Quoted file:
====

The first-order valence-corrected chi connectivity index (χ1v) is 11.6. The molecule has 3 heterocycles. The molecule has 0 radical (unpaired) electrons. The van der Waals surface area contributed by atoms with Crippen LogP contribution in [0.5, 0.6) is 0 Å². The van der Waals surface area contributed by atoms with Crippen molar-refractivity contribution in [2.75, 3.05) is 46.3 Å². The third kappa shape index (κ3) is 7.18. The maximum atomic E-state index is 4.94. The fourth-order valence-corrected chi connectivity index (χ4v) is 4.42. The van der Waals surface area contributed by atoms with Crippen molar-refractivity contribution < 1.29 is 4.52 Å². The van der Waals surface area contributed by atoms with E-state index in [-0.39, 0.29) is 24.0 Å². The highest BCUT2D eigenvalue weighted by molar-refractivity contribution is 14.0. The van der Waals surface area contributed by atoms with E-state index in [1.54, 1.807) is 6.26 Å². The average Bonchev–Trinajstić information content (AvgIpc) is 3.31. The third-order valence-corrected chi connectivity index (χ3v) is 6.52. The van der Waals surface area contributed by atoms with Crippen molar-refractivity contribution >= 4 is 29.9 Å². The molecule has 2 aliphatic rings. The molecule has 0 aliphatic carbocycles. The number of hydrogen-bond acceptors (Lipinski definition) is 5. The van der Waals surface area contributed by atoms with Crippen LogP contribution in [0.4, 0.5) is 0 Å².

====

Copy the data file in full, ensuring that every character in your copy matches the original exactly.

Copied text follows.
The first-order valence-corrected chi connectivity index (χ1v) is 11.6. The molecule has 3 heterocycles. The molecule has 0 radical (unpaired) electrons. The van der Waals surface area contributed by atoms with Crippen LogP contribution in [0.5, 0.6) is 0 Å². The van der Waals surface area contributed by atoms with Crippen molar-refractivity contribution in [2.75, 3.05) is 46.3 Å². The third kappa shape index (κ3) is 7.18. The maximum atomic E-state index is 4.94. The fourth-order valence-corrected chi connectivity index (χ4v) is 4.42. The van der Waals surface area contributed by atoms with Crippen molar-refractivity contribution < 1.29 is 4.52 Å². The van der Waals surface area contributed by atoms with E-state index in [-0.39, 0.29) is 24.0 Å². The highest BCUT2D eigenvalue weighted by molar-refractivity contribution is 14.0. The van der Waals surface area contributed by atoms with E-state index in [1.54, 1.807) is 6.26 Å². The average Bonchev–Trinajstić information content (AvgIpc) is 3.31. The third-order valence-corrected chi connectivity index (χ3v) is 6.52. The van der Waals surface area contributed by atoms with Crippen molar-refractivity contribution >= 4 is 29.9 Å². The molecule has 2 aliphatic rings. The molecule has 0 aliphatic carbocycles. The number of hydrogen-bond acceptors (Lipinski definition) is 5. The van der Waals surface area contributed by atoms with Crippen LogP contribution in [0.4, 0.5) is 0 Å².